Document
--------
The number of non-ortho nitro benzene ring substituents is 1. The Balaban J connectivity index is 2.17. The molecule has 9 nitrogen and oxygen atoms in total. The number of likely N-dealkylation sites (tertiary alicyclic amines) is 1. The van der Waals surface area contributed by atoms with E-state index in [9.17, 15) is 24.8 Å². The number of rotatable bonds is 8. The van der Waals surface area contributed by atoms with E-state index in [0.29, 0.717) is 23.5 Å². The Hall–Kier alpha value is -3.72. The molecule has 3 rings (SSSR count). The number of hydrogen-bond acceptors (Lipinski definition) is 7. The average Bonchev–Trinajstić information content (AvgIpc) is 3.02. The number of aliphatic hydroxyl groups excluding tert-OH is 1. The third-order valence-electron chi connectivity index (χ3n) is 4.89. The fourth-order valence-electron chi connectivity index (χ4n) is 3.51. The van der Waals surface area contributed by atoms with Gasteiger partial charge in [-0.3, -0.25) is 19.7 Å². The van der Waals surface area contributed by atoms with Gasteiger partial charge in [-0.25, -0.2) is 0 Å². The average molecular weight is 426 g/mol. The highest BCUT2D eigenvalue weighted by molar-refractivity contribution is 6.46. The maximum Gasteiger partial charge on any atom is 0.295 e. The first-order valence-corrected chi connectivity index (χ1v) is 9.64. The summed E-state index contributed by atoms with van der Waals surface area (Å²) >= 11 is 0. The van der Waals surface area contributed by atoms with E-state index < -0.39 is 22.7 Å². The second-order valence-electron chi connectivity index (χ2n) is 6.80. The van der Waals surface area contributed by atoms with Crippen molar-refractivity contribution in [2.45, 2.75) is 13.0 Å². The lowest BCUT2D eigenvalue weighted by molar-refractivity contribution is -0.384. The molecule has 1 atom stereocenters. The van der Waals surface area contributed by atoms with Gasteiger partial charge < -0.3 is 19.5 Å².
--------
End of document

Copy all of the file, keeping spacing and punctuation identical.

The number of non-ortho nitro benzene ring substituents is 1. The Balaban J connectivity index is 2.17. The molecule has 9 nitrogen and oxygen atoms in total. The number of likely N-dealkylation sites (tertiary alicyclic amines) is 1. The van der Waals surface area contributed by atoms with E-state index in [9.17, 15) is 24.8 Å². The number of rotatable bonds is 8. The van der Waals surface area contributed by atoms with E-state index in [0.29, 0.717) is 23.5 Å². The Hall–Kier alpha value is -3.72. The molecule has 3 rings (SSSR count). The number of hydrogen-bond acceptors (Lipinski definition) is 7. The average Bonchev–Trinajstić information content (AvgIpc) is 3.02. The number of aliphatic hydroxyl groups excluding tert-OH is 1. The third-order valence-electron chi connectivity index (χ3n) is 4.89. The fourth-order valence-electron chi connectivity index (χ4n) is 3.51. The van der Waals surface area contributed by atoms with Gasteiger partial charge in [-0.3, -0.25) is 19.7 Å². The van der Waals surface area contributed by atoms with Gasteiger partial charge in [-0.25, -0.2) is 0 Å². The average molecular weight is 426 g/mol. The highest BCUT2D eigenvalue weighted by molar-refractivity contribution is 6.46. The maximum Gasteiger partial charge on any atom is 0.295 e. The first-order valence-corrected chi connectivity index (χ1v) is 9.64. The summed E-state index contributed by atoms with van der Waals surface area (Å²) >= 11 is 0. The van der Waals surface area contributed by atoms with E-state index < -0.39 is 22.7 Å². The second-order valence-electron chi connectivity index (χ2n) is 6.80. The van der Waals surface area contributed by atoms with Crippen molar-refractivity contribution in [2.45, 2.75) is 13.0 Å². The lowest BCUT2D eigenvalue weighted by molar-refractivity contribution is -0.384. The molecule has 1 atom stereocenters. The van der Waals surface area contributed by atoms with Gasteiger partial charge < -0.3 is 19.5 Å².